Combining in-situ fluorometry and distributed rainfall data provides new insights into natural organic matter transport dynamics in an urban river

Research output: Contribution to journalArticle

External organisations

  • Water Resources and Environmental Engineering
  • University of Oulu
  • Vrije Universiteit Amsterdam Institute for Environmental Studies

Abstract

Urbanization alters the quality and quantity of Dissolved Organic Matter (DOM) fluxes to rivers potentially leading to water quality problems and impaired ecosystem function. Traditional synoptic and point sampling approaches are generally inadequate for monitoring DOM source dynamics. To identify links between spatial heterogeneity in precipitation and DOM dynamics, we used a unique approach combining high spatial and temporal resolution precipitation datasets featuring point, catchment, and land-cover weighted precipitation to characterise catchment transport dynamics. These datasets were linked to fluorescence records from an urban stream (Bourn Brook, Birmingham, UK). Humic-like fluorescence (HLF: Ex. 365 nm, Em. 490 nm) and Tryptophan-like fluorescence (TLF: Ex. 285 nm, Em. 340 nm) were measured, (plus river flow and turbidity) at 5 min intervals for 10 weeks during Autumn 2017. The relationship between discharge (Q) and concentration (C) for TLF and HLF were strongly chemodynamic at low Q (<Q50) but TLF was chemostatic when Q exceeded this threshold. Figure of eight hysteresis was the most common response type for both HLF and TLF, indicating that DOM sources shift within and between events. Key drivers of DOM dynamics were identified using regression analysis and model outputs using point, catchment-averaged, and land-use weighted precipitation were compared. Antecedent rainfall was identified as the most important predictor (negative relationship) of TLF and HLF change suggesting DOM source exhaustion. Precipitation weighted by land cover showed that urbanization metrics were linked to increased TLF:HLF ratios and changes in hysteresis index. This study presents a novel approach of using land-cover weighted rainfall to enhance mechanistic understanding of DOM controls and sources. In contrast, catchment-average rainfall data have the potential to yield stronger understanding of TLF dynamics. This technique could be integrated with existing high resolution in-situ datasets to enhance our understanding of DOM dynamics in urban rivers.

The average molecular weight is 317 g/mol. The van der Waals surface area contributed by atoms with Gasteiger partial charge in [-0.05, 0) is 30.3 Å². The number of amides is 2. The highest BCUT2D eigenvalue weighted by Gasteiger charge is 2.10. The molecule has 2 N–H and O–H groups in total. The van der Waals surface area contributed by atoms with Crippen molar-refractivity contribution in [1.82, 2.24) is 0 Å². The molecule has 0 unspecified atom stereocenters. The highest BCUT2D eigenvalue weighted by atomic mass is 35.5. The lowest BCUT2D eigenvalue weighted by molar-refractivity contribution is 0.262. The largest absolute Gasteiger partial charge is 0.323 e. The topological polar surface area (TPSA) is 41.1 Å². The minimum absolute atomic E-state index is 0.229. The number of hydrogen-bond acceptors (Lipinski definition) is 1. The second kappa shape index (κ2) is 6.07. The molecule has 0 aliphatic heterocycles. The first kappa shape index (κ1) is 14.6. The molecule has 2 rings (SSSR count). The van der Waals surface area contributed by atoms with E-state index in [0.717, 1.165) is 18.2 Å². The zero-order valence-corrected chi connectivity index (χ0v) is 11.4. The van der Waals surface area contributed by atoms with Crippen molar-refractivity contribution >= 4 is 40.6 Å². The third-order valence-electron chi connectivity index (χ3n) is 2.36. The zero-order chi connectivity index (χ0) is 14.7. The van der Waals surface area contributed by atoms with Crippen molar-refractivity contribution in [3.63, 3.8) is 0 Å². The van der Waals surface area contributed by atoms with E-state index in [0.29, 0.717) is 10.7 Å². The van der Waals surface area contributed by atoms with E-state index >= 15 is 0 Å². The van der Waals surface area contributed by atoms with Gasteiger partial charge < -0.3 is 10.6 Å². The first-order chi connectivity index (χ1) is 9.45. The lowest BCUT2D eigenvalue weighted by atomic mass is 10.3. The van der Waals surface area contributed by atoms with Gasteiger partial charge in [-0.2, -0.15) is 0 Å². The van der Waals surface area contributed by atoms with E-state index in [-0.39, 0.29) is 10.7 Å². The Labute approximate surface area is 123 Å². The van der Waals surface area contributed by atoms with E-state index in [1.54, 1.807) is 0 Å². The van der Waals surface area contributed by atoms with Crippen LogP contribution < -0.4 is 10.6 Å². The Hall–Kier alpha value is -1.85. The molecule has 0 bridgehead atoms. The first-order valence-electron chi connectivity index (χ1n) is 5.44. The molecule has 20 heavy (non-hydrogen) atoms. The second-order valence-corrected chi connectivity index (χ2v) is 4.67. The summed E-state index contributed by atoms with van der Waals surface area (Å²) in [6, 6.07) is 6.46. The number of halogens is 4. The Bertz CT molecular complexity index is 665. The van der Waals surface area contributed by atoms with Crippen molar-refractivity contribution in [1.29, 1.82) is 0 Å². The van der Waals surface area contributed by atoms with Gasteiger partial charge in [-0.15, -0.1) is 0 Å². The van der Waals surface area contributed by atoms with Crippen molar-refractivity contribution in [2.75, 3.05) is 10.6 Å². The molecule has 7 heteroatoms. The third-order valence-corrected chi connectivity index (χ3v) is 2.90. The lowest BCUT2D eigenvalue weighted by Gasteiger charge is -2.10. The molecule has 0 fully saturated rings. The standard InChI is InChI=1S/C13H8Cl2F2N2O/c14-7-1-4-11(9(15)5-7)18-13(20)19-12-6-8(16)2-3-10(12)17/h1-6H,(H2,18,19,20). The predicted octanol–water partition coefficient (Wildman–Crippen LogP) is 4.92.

Details

Original languageEnglish
Article number142731
JournalScience of the Total Environment
Publication statusAccepted/In press - 2020

Keywords

  • Fluorescence, Hydrology, Organic matter, Urban, Water quality